First published in The Times, Monday February 5 2018
The Match Box: Four Stars
Company: Three Stars
Frank McGuinness, the Irish playwright, is as celebrated for his translations of classics, including tragedies by Sophocles and Euripides, as he is for original works such as Observe the Sons of Ulster Marching Towards the Somme. His monologue, The Match Box, first performed in 2012, has a vividly described contemporary setting but the questions it asks are as old as civilisation itself.
First published in The Times, Wednesday January 31 2018
Rona Munro’s Bold Girls, first staged in 1990, is one of those disquieting works that lures its audience in gently before gradually exposing them to the sadness and desperation at its core. The play is set in Belfast at the height of the Troubles, but in the opening ten minutes of this revival at the Citizens – as Marie (Lucianne McEvoy) entertains her best friend, Cassie (Scarlett Mack), and Cassie’s mother, Nora (Deirdre Davis), in her cramped front room – we might just as easily be in sitcom-land. The women light-heartedly discuss their planned night out, diets and Saturday evening telly. Neil Haynes’s design is so detailed that you can almost feel the warm glow from Marie’s grill pan.
First published in The Times, Thursday January 25 2018
The weaving of dance elements into drama has become so widespread as to be unremarkable, even if certain productions tack on passages of movement in such marginal ways that they seem almost afterthoughts. Unusually, this adaptation of Marguerite Duras’s novel, created by Fleur Darkin of Scottish Dance Theatre and Jemima Levick, the artistic director of Stellar Quines, professes a 50:50 split between the two forms. While sporadically effective, their collaboration fails to capture the visceral power of its source.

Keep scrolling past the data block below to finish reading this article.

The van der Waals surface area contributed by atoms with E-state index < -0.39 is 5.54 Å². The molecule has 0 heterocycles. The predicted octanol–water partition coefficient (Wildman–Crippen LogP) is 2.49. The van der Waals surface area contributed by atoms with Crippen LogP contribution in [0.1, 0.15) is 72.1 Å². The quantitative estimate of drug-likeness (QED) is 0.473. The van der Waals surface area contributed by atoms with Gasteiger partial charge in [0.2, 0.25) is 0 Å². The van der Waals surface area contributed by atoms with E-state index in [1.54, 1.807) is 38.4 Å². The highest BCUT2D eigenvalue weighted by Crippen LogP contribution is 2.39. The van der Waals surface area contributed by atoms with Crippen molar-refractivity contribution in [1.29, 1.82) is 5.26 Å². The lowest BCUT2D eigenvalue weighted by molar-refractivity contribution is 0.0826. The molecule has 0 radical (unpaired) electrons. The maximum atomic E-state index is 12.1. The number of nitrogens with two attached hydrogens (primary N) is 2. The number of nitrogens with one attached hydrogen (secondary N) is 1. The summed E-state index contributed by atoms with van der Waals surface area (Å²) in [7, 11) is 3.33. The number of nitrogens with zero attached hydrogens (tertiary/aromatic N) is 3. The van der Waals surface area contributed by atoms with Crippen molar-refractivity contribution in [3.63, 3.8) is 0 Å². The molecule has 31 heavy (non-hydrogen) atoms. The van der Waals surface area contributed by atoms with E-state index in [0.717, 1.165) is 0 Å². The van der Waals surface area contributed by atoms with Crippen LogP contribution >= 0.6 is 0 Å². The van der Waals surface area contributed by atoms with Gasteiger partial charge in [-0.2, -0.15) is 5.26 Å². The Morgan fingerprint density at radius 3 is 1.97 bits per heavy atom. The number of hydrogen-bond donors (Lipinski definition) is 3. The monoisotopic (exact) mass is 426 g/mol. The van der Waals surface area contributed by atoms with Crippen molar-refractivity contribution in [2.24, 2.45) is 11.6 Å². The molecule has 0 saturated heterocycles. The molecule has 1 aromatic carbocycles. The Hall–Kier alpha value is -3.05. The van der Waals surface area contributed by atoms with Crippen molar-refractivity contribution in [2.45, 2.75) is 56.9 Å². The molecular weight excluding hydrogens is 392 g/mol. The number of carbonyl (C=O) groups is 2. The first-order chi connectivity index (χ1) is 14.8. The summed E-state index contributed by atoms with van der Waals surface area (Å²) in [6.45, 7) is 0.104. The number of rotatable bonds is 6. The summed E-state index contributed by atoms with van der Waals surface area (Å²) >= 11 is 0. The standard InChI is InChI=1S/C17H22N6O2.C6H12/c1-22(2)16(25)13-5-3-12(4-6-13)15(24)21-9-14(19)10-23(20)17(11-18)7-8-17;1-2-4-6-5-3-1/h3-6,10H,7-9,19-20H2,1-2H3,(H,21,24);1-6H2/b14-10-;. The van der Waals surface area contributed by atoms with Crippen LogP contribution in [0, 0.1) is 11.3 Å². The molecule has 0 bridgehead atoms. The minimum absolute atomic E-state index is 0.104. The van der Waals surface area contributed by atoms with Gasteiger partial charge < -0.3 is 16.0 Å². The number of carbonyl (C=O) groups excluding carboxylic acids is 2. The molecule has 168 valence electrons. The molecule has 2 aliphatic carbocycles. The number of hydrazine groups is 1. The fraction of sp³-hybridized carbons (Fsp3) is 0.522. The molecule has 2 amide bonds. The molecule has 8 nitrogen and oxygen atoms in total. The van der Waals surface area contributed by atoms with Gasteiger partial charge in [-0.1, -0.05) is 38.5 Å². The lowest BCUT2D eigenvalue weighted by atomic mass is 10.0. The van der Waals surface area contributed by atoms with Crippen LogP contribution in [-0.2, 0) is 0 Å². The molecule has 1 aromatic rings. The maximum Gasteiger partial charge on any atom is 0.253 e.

First published in The Times, Tuesday January 23 2017
Miss Saigon, the Vietnam-set musical based on Puccini’s Madam Butterfly, is the long-running proof that theatrical lightning can strike twice. Prior to its premiere in the West End in 1989, few expected Claude-Michel Schönberg and Alain Boublil to come close to the success of Les Misérables, their previous smash. Yet, despite teething problems, including controversies surrounding the casting of Caucasian actors in Asian roles, the story of a doomed love affair between a young Vietnamese woman and an American GI has proved every bit as durable as its predecessor.
First published in The Times, Friday December 22 2017
Comic turns have always taken precedence over the romantic leads in pantomime. Widow Twankey regularly gets higher billing than her own son. Sarah the Cook is generally further up the food chain than Dick Whittington. Even at the ball the Ugly Sisters and Buttons tend to outshine poor Cinderella.
In the case of the Armadillo’s panto, the roll call of comedians and celebrities is brasher and starrier than at any other seasonal offering in Scotland. After all, this is no ordinary festive show, but a “giant pantomime spectacular”.
First published in The Times, Wednesday December 20 2017
It would be fair to say that stage musicals inspired by animated films have something of a chequered history. The experimental director and designer Julie Taymor gave Disney’s screen-to-stage version of The Lion King a truly theatrical treatment that still stands up 18 years on from its premiere. Other shows from the same stable, including lavish productions of Tarzan and The Little Mermaid, failed to exert the same grip on the public imagination.
First published in The Times, Friday December 15 2017
Some people know each other so well they finish each other’s sentences. This is literally true of the entertainers Allan Stewart, Andy Gray and Grant Stott, the trio that has been at the heart of the King’s Theatre’s annual pantomime for the past 13 years. Whenever one of them struggles to spit out his lines, usually due to cracking up with laughter, the other two are on hand to clear up the verbal clutter – or simply exacerbate the sense of anarchy.